Overall rating: 4/5
Following on from the Panamera S E-Hybrid we shouldn't be too surprised that a similar drivetrain would be applied to the Cayenne SUV, but what is surprising is how well Porsche has made it work in a much larger vehicle.
In the metal 3.5/5
To the untrained eye there is nothing to noticeably differentiate this E-Hybrid version from the rest of the Porsche Cayenne range. There's still a quad-exhaust setup at the rear and the same overall divisive design. The only obvious features that this is a plug-in hybrid model are the provision of an additional 'fuel' flap (for the battery charging inlet), the 'acid green' brake callipers and similarly accented badging.
The bright green theme continues inside, though thankfully it is limited to the needles on the dashboard instruments, which retain the rev counter as the main, central dial - there is still a 3.0-litre supercharged V6 under that bonnet after all. To the left is a power meter that indicates how much battery power is being used or how much is being recuperated, while there are also separate battery charge and fuel level dials.
Our test cars were highly specified, which caused us to lose count of the number of buttons after 107, but as busy as the centre console may look it is still marginally better than that of the Panamera's. Throughout most of the cabin there are more than adequate levels of space for passengers though the front passenger's footwell isn't the most spacious. There is still plenty of space in the boot at 580 litres, which can be expanded to 1,690 litres.
Driving it 4/5
Every time you start the Cayenne S E-Hybrid it defaults to electric driving mode as long as there is sufficient charge in the 10.8kWh lithium-ion battery. In fact that battery pack is the same size as the one in the Panamera S E-Hybrid, but has been equipped with better-performing cells that enable the Cayenne to drive for up to 36 kilometres using only electric power.
Once this energy runs out or, as is more likely to happen, you prod the throttle with more force, the Porsche's 3.0-litre supercharged V6 spins into life to provide an additional 333hp. It provides more than enough shove to enable the Cayenne to clip along at a healthy pace whilst providing a strong engine tone as it progresses through the eight-speed automatic transmission.
As with most hybrids a certain amount of energy can be recuperated under braking, but the engine can also be used to directly re-charge the Porsche's battery. This can be done by activating the E-Charge mode and Porsche claims that it can fully replenish the battery's capacity in around 30 minutes of driving - though this will have a greater impact on the car's fuel consumption and can take a slight edge off of the engine's performance. When not being driven aggressively the transition between electrical and petrol motors is smooth, but should you suddenly need a burst of power the response is near-instant, with both motors combining to produce a system output of 416hp and 590Nm of torque.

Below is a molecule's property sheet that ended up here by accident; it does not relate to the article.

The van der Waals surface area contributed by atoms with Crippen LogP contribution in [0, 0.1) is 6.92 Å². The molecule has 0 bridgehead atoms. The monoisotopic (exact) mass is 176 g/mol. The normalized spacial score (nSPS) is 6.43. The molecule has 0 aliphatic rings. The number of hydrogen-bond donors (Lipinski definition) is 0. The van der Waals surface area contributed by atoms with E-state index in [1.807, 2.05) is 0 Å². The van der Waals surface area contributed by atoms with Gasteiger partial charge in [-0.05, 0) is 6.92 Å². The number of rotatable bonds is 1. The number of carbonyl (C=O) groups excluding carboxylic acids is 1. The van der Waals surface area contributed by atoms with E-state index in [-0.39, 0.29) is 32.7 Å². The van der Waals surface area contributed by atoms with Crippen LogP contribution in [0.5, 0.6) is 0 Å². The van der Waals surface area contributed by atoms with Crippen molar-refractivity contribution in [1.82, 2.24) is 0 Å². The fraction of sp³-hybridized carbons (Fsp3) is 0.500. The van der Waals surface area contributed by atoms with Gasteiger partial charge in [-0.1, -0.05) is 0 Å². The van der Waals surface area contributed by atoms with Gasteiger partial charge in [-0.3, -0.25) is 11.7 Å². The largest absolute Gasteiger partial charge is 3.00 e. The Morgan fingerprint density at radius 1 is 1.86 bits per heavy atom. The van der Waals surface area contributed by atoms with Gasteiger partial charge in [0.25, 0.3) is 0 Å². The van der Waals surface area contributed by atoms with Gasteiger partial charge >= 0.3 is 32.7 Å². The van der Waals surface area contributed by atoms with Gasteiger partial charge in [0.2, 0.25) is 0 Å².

Aside from the clever energy technologies at work, the Cayenne handles reasonably well given its size and overall weight of 2,350kg, which is around 265kg more than a standard Cayenne S. Through corners it remains composed thanks to the double wishbone setup up front and multi-link layout at the rear. The steering is responsive but still lacks the involving feedback of the other cars in Porsche's line-up.
What you get for your money 5/5
Putting it up to the argument that diesel is the best way to go the Porsche Cayenne S E-Hybrid is actually cheaper than the Cayenne Diesel to buy and if you do relatively short distances during your commute, running costs could be reduced for many people. Porsche claims that the Cayenne S E-Hybrid can return a combined 3.4 litres/100km in fuel consumption, while its emissions are just 79g/km, meaning that it falls into tax Band A1, which currently has an annual cost of €170. That's significantly less than the 173g/km rating of the Cayenne Diesel and would save €580 on road tax alone per year. Factor in the falling price of petrol and the fact that it has a 36km range using solely electric power and you may be surprised by the maths.
Even though a 36km electric driving range might not sound all that far, Porsche reckons that it is close to the average daily commute for typical Cayenne drivers. In addition to that, the lithium ion battery pack can be charged in around three and a half hours using a public charging point, but can be fully charged in 90 minutes from a dedicated home charging point. And as Porsche often throws its hand towards some fine pieces of industrial design, the optional branded wall-box from them is like a modern work of art by itself. This can also by controlled via a smartphone app that can adjust the car's interior temperature to your choosing while still connected to the charging point - negating the need to turn your air conditioning to full when you first get in.
The idea of a plug-in hybrid Porsche Cayenne S would have seemed like a silly exercise in environmentalist appeasement not that long ago, but Porsche has cleverly demonstrated that the technology can be applied in a way that is not only functional in real-world scenarios but doesn't have to cost a relative fortune to own in the first place.